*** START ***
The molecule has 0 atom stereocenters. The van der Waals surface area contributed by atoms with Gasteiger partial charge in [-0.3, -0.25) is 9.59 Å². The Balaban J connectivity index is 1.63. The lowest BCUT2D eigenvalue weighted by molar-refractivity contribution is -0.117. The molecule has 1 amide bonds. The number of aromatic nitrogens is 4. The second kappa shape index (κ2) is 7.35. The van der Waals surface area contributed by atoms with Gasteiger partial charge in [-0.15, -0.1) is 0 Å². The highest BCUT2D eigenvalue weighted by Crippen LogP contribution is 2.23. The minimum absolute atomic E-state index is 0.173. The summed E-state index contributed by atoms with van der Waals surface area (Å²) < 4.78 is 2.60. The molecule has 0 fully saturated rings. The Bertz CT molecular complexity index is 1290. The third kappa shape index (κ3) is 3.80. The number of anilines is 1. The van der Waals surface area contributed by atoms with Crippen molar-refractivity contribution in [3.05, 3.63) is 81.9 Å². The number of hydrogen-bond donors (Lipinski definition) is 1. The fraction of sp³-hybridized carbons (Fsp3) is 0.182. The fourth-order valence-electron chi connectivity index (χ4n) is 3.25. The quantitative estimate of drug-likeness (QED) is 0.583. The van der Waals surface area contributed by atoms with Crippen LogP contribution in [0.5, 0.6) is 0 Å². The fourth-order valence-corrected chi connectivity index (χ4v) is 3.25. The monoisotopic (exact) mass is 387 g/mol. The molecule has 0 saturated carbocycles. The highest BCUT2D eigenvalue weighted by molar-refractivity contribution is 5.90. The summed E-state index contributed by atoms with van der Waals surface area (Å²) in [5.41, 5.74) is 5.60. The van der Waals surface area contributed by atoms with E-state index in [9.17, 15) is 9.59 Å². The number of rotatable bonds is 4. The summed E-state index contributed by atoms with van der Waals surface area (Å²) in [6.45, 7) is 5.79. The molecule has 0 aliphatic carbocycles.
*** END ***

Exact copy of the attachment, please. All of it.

The molecule has 0 atom stereocenters. The van der Waals surface area contributed by atoms with Gasteiger partial charge in [-0.3, -0.25) is 9.59 Å². The Balaban J connectivity index is 1.63. The lowest BCUT2D eigenvalue weighted by molar-refractivity contribution is -0.117. The molecule has 1 amide bonds. The number of aromatic nitrogens is 4. The second kappa shape index (κ2) is 7.35. The van der Waals surface area contributed by atoms with Gasteiger partial charge in [-0.15, -0.1) is 0 Å². The highest BCUT2D eigenvalue weighted by Crippen LogP contribution is 2.23. The minimum absolute atomic E-state index is 0.173. The summed E-state index contributed by atoms with van der Waals surface area (Å²) < 4.78 is 2.60. The molecule has 0 fully saturated rings. The Bertz CT molecular complexity index is 1290. The third kappa shape index (κ3) is 3.80. The number of anilines is 1. The van der Waals surface area contributed by atoms with Crippen molar-refractivity contribution in [3.05, 3.63) is 81.9 Å². The number of hydrogen-bond donors (Lipinski definition) is 1. The fraction of sp³-hybridized carbons (Fsp3) is 0.182. The fourth-order valence-electron chi connectivity index (χ4n) is 3.25. The quantitative estimate of drug-likeness (QED) is 0.583. The van der Waals surface area contributed by atoms with Crippen LogP contribution in [0.5, 0.6) is 0 Å². The fourth-order valence-corrected chi connectivity index (χ4v) is 3.25. The monoisotopic (exact) mass is 387 g/mol. The molecule has 0 saturated carbocycles. The highest BCUT2D eigenvalue weighted by molar-refractivity contribution is 5.90. The summed E-state index contributed by atoms with van der Waals surface area (Å²) in [5.41, 5.74) is 5.60. The van der Waals surface area contributed by atoms with E-state index in [9.17, 15) is 9.59 Å². The number of rotatable bonds is 4. The summed E-state index contributed by atoms with van der Waals surface area (Å²) in [6.45, 7) is 5.79. The molecule has 0 aliphatic carbocycles.